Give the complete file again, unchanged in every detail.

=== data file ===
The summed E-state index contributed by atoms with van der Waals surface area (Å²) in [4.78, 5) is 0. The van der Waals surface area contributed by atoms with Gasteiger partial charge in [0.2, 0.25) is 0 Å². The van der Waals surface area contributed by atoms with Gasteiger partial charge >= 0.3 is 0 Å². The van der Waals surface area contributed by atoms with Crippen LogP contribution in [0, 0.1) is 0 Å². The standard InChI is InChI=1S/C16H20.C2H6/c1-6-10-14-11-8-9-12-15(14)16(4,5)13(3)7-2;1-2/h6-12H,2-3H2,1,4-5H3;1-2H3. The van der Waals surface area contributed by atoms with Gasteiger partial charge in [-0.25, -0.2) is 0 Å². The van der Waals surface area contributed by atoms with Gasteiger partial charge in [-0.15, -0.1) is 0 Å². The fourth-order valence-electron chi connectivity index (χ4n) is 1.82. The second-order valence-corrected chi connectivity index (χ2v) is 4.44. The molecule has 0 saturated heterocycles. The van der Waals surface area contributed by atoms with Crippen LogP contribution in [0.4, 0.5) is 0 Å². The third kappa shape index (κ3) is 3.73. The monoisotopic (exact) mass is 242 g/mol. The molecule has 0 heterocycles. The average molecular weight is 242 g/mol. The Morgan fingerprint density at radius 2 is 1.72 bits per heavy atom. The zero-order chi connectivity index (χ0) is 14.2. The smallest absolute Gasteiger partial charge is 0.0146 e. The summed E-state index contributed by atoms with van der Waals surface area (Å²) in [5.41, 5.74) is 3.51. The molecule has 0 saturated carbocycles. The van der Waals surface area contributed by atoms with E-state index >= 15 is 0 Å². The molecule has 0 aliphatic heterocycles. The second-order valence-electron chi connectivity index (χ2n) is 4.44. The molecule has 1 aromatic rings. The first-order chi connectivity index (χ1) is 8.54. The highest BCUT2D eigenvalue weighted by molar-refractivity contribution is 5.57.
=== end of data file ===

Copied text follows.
The summed E-state index contributed by atoms with van der Waals surface area (Å²) in [4.78, 5) is 0. The van der Waals surface area contributed by atoms with Gasteiger partial charge in [0.2, 0.25) is 0 Å². The van der Waals surface area contributed by atoms with Gasteiger partial charge >= 0.3 is 0 Å². The van der Waals surface area contributed by atoms with Crippen LogP contribution in [0, 0.1) is 0 Å². The standard InChI is InChI=1S/C16H20.C2H6/c1-6-10-14-11-8-9-12-15(14)16(4,5)13(3)7-2;1-2/h6-12H,2-3H2,1,4-5H3;1-2H3. The van der Waals surface area contributed by atoms with Gasteiger partial charge in [-0.25, -0.2) is 0 Å². The van der Waals surface area contributed by atoms with Gasteiger partial charge in [-0.15, -0.1) is 0 Å². The fourth-order valence-electron chi connectivity index (χ4n) is 1.82. The second-order valence-corrected chi connectivity index (χ2v) is 4.44. The molecule has 0 saturated heterocycles. The van der Waals surface area contributed by atoms with Crippen LogP contribution in [0.4, 0.5) is 0 Å². The third kappa shape index (κ3) is 3.73. The monoisotopic (exact) mass is 242 g/mol. The molecule has 0 heterocycles. The average molecular weight is 242 g/mol. The Morgan fingerprint density at radius 2 is 1.72 bits per heavy atom. The zero-order chi connectivity index (χ0) is 14.2. The smallest absolute Gasteiger partial charge is 0.0146 e. The summed E-state index contributed by atoms with van der Waals surface area (Å²) in [5.41, 5.74) is 3.51. The molecule has 0 saturated carbocycles. The van der Waals surface area contributed by atoms with E-state index >= 15 is 0 Å². The molecule has 0 aliphatic heterocycles. The second-order valence-electron chi connectivity index (χ2n) is 4.44. The molecule has 1 aromatic rings. The first-order chi connectivity index (χ1) is 8.54. The highest BCUT2D eigenvalue weighted by molar-refractivity contribution is 5.57.